Sampling parameters | α | ||||||
---|---|---|---|---|---|---|---|

N | T | L | ∆ | 0.05 | 0.01 | 0.001 | 0.0001 |

10^{4} | 10 | 10 | 1 | 1.00 | 1.00 | 0.98 | 1.02 |

10^{4} | 100 | 10 | 10 | 1.00 | 1.00 | 1.00 | 1.04 |

10^{4} | 1,000 | 10 | 100 | 0.96 | 1.05 | 1.25 | 1.37 |

10^{3} | 100 | 10 | 10 | 0.99 | 1.08 | 1.31 | 1.38 |

10^{4} | 1,000 | 10 | 100 | 0.96 | 1.05 | 1.25 | 1.37 |

10^{5} | 10,000 | 10 | 1,000 | 0.73 | 0.68 | 0.65 | 0.62 |

10^{4} | 100 | 5 | 20 | 1.00 | 1.02 | 1.02 | 1.09 |

10^{4} | 100 | 10 | 10 | 1.00 | 1.00 | 1.00 | 1.04 |

10^{4} | 100 | 100 | 1 | 0.99 | 0.99 | 1.00 | 0.96 |

Columns 1–4 show simulation and sampling parameters (see text for notations). Columns 5–8 show the ratio of the true fraction of false positives in the FIT to the fraction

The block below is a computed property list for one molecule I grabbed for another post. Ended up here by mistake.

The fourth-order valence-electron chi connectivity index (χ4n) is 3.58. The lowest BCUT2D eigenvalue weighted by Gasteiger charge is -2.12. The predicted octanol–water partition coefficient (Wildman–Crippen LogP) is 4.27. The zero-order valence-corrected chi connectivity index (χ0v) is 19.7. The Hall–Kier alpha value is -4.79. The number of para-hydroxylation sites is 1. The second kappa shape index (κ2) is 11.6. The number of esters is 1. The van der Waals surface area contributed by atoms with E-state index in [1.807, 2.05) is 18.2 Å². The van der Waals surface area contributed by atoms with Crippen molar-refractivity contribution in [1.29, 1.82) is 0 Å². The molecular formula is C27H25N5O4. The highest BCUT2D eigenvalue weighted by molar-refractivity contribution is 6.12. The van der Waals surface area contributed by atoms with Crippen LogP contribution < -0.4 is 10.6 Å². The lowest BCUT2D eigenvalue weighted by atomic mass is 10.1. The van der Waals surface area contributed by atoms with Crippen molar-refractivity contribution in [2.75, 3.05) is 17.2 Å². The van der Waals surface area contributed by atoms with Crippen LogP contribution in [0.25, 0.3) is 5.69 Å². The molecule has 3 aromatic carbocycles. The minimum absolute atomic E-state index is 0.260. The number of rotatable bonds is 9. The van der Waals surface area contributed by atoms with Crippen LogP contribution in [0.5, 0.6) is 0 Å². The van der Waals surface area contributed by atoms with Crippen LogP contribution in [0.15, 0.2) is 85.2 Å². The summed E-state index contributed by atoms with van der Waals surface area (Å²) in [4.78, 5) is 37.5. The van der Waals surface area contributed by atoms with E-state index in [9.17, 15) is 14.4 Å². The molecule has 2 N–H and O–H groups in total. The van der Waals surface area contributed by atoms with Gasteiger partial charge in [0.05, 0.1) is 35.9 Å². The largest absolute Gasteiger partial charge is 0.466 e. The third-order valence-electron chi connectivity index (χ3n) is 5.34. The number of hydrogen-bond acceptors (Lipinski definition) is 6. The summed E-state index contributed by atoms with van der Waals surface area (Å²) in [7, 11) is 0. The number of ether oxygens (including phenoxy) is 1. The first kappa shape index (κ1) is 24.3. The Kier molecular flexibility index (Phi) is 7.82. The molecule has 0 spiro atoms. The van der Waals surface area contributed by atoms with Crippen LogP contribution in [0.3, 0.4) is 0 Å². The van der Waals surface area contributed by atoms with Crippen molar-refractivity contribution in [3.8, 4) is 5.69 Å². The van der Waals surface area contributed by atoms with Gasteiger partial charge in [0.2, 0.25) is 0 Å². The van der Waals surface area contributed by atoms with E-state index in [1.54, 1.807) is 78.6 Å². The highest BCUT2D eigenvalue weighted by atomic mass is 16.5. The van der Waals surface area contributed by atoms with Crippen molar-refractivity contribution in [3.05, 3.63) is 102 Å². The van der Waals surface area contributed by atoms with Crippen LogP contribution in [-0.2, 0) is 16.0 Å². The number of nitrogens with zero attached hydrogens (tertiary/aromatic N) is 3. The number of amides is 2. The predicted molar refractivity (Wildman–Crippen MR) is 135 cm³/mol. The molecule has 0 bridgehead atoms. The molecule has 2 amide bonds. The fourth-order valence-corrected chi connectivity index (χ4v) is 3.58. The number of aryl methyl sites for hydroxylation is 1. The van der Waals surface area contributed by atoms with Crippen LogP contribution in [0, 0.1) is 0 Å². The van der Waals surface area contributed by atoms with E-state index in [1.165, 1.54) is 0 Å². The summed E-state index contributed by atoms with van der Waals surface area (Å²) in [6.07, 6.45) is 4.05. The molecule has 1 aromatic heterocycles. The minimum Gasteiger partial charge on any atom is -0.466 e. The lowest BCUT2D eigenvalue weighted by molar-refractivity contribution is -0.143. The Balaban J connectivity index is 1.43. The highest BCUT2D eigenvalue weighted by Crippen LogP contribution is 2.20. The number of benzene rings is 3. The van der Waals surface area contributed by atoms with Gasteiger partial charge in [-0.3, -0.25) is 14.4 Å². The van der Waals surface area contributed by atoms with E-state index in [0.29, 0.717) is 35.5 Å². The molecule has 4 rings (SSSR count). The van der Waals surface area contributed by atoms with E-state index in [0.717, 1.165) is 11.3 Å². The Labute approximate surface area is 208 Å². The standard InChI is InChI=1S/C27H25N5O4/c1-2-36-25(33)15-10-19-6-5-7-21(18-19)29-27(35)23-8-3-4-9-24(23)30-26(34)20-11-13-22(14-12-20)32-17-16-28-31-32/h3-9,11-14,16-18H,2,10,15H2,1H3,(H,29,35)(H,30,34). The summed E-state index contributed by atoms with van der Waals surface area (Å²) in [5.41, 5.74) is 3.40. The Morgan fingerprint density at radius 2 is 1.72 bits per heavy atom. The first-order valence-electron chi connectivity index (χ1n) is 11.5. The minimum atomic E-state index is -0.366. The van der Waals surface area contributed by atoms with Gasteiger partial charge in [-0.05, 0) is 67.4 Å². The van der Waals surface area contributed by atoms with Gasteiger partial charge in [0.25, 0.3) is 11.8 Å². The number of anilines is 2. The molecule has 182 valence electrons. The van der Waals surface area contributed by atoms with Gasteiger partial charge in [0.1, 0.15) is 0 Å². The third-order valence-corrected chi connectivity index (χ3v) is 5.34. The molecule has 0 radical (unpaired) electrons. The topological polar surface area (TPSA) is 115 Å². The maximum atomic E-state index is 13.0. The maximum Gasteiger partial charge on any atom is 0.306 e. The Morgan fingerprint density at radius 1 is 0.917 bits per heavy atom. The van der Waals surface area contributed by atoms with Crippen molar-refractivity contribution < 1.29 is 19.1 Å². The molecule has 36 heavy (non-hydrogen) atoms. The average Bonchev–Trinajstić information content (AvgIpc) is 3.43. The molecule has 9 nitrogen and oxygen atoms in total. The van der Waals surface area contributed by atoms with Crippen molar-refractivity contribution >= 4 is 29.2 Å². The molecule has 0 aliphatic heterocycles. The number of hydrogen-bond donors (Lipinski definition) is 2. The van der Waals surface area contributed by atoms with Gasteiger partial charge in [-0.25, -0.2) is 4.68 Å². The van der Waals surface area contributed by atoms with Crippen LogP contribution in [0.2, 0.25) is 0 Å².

*α*expected under the assumption that the frequency increment statistic is distributed according to Student’s*t*-distribution with*L*– 1 d.f., across a range of*α*-values. We performed 10^{6}neutral Wright–Fisher simulations with the initial allele frequency*ν*_{0}= 0.5. Unlike our implementations of the LRT and the ELRT, the FIT can formally be applied in cases when the observed allele is either fixed or lost at the last sampled time point. Thus, the fraction of simulations in which absorption events prevented us from applying the FIT was <10^{−5}.